I’ve gotten into the habit of blocking all companies advertising on Twitter. It’s the least I can do to not support the Nazi-enabling, Russian-propaganda-infested social-networking service while I wait for someone to invent a Twitter alternative. But something in an ad from Chevron, an oil and gas company, caught my eye before I could hit the block button. It was a reference to DonorsChoose.org, which I blogged about in 2008.
DonorsChoose was a GoFundMe for teachers that existed before the actual GoFundMe was launched. Just like a lot of people now use GoFundMe to “crowdsource” (aka “beg for”) money for medical treatment, teachers use DonorsChoose to beg for school supplies. It’s tragic that health care and well-equipped schools are treated like luxuries in the U.S. while richest-man-in-the-world Jeff Bezos can’t imagine anything better to spend money on than space travel, but that’s where we are right now. (After a bad reaction to his space comments, Bezos announced a $2 billion philanthropic program that includes preschools. For comparison, he liquidates $1 billion in Amazon stock each year to invest in his space program.)
Anyway, here’s the promoted tweet from Chevron.
At first, $150,000 to DonorsChoose seems nice, right? But that’s the maximum possible donation. Chevron is only committed to donating $10 per 15-second “Thank You” video created online, which means a whopping 15,000 videos need to be created for DonorsChoose to get the $150,000. That would be an ambitious, generous plan for a very small company. However, Chevron isn’t a small company: In 2017, it reported net income of over $9 billion on revenues of $134.67 billion. Admittedly, the situation wasn’t as rosy when Chevron reported quarterly earnings this summer. While net income of $3.41 billion was more than double what the company earned during the same period the prior year, it fell below analyst expectations, and the company’s stock price fell as a result. Oh em gee. What’s an oil and gas giant to do?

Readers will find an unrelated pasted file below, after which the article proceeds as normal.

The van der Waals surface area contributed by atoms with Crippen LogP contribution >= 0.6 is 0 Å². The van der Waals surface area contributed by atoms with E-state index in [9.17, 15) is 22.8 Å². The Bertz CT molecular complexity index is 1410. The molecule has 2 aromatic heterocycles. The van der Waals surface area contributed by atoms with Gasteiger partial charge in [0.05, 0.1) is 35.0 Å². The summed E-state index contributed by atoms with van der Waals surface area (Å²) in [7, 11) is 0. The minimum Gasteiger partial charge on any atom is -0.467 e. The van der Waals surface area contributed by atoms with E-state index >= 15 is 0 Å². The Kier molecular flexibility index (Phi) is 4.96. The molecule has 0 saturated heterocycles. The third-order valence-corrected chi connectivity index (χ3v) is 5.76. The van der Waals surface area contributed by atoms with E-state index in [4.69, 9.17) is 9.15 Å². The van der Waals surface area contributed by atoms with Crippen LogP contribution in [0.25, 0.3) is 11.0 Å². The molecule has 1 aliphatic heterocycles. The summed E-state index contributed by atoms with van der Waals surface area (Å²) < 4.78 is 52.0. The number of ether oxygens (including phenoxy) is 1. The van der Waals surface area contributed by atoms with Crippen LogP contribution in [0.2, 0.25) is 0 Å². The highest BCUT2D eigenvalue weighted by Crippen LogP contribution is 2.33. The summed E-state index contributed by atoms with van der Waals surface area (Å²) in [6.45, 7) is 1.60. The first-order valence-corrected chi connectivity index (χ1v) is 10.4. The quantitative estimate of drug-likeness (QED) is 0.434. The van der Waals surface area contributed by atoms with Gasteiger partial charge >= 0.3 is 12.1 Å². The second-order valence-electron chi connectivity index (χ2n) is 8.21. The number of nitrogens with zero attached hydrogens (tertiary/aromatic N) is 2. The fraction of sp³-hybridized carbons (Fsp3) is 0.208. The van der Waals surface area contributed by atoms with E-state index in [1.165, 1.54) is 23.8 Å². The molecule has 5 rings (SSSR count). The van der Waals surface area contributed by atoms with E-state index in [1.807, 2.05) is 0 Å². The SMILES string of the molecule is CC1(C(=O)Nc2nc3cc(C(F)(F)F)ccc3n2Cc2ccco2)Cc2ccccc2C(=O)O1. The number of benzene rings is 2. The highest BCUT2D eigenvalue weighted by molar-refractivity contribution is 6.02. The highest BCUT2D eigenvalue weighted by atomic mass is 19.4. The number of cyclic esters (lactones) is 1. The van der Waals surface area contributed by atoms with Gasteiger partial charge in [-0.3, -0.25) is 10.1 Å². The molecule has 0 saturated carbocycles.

A $3 billion stock buyback was the answer. Stock buybacks are what they sound like — a company buys its own stock back from the public stockholders. That makes stockholders happy because they get cash and their remaining shares of stock become more valuable simply because there are fewer. The company hopes happy stockholders will prop up the stock’s price on Wall Street. Corporate America is currently experiencing a stock-buyback boom, thanks to the Republican tax cuts for corporations. NBC reported on this in June:
“The Republican tax reform package that was supposed to raise wages and spur hiring has instead funded a record stock buyback and dividend spree, benefiting investors and company executives over workers.
President Donald Trump signed the bill in December last year, saying the corporate tax cut would make it favorable for companies to bring back into the U.S. cash stashed in foreign operations.
‘More than 70 percent of this [tax cut] will be returned to workers,’ said White House Press Secretary Sarah Huckabee Sanders at a January press conference after the bill came into effect.
However, companies have instead used the extra cash to spend billions of dollars buying back their own stock, boosting the value of shares held by investors. Buybacks reduce the number of shares on the market, immediately increasing the value of the shares that investors already hold.”
To sum it up:
- Republicans gave a big tax break to corporations, saying the companies would create new jobs with that money.
- Instead of new jobs, multi-billion-dollar companies are using their windfall to buy back shares from investors.
- Investors include company executives, who can sell during a buyback and make money off their own decision to buy back stock.
- While spending $3 billion to buy back stock, Chevron paid for Twitter ads to promote the fact that it will give school teachers begging for money $150,000 if it gets 15,000 videos.
I officially declare this to be a case of …
That’s when an act or donation is presented as philanthropy, but it’s really self-serving and miserly. Try again, Chevron!